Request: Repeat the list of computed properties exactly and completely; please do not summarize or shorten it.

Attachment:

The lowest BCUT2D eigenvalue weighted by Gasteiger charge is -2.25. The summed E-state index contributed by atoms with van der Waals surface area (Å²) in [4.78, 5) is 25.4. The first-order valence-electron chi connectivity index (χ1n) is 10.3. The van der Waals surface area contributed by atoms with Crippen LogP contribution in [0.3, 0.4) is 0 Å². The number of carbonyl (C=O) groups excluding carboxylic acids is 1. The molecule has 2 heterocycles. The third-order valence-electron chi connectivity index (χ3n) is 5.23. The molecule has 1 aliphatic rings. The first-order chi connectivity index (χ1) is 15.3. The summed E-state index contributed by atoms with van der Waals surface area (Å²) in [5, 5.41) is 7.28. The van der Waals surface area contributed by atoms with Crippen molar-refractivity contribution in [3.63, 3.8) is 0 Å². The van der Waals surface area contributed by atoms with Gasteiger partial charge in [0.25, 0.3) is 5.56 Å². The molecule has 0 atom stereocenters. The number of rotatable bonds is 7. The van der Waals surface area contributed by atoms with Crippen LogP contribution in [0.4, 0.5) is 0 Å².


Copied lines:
The lowest BCUT2D eigenvalue weighted by Gasteiger charge is -2.25. The summed E-state index contributed by atoms with van der Waals surface area (Å²) in [4.78, 5) is 25.4. The first-order valence-electron chi connectivity index (χ1n) is 10.3. The van der Waals surface area contributed by atoms with Crippen LogP contribution in [0.3, 0.4) is 0 Å². The number of carbonyl (C=O) groups excluding carboxylic acids is 1. The molecule has 2 heterocycles. The third-order valence-electron chi connectivity index (χ3n) is 5.23. The molecule has 1 aliphatic rings. The first-order chi connectivity index (χ1) is 15.3. The summed E-state index contributed by atoms with van der Waals surface area (Å²) in [5, 5.41) is 7.28. The van der Waals surface area contributed by atoms with Crippen molar-refractivity contribution in [3.63, 3.8) is 0 Å². The van der Waals surface area contributed by atoms with Gasteiger partial charge in [0.25, 0.3) is 5.56 Å². The molecule has 0 atom stereocenters. The number of rotatable bonds is 7. The van der Waals surface area contributed by atoms with Crippen LogP contribution in [0.4, 0.5) is 0 Å².